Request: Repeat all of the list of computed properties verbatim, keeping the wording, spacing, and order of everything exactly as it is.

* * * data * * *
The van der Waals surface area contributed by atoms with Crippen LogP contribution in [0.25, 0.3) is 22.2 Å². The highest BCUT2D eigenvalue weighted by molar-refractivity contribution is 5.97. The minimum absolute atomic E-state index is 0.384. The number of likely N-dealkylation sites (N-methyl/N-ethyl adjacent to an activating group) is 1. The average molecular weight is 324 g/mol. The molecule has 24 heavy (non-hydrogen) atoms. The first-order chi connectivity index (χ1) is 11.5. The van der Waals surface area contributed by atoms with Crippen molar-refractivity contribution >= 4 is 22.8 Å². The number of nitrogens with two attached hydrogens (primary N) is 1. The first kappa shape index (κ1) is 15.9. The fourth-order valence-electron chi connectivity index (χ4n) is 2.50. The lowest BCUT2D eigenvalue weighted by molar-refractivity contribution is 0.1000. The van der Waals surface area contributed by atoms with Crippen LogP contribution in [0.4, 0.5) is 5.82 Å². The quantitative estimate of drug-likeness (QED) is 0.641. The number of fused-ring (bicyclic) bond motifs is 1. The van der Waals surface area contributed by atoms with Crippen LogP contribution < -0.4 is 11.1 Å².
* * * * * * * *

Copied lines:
The van der Waals surface area contributed by atoms with Crippen LogP contribution in [0.25, 0.3) is 22.2 Å². The highest BCUT2D eigenvalue weighted by molar-refractivity contribution is 5.97. The minimum absolute atomic E-state index is 0.384. The number of likely N-dealkylation sites (N-methyl/N-ethyl adjacent to an activating group) is 1. The average molecular weight is 324 g/mol. The molecule has 24 heavy (non-hydrogen) atoms. The first-order chi connectivity index (χ1) is 11.5. The van der Waals surface area contributed by atoms with Crippen molar-refractivity contribution >= 4 is 22.8 Å². The number of nitrogens with two attached hydrogens (primary N) is 1. The first kappa shape index (κ1) is 15.9. The fourth-order valence-electron chi connectivity index (χ4n) is 2.50. The lowest BCUT2D eigenvalue weighted by molar-refractivity contribution is 0.1000. The van der Waals surface area contributed by atoms with Crippen LogP contribution in [0.4, 0.5) is 5.82 Å². The quantitative estimate of drug-likeness (QED) is 0.641. The number of fused-ring (bicyclic) bond motifs is 1. The van der Waals surface area contributed by atoms with Crippen LogP contribution < -0.4 is 11.1 Å².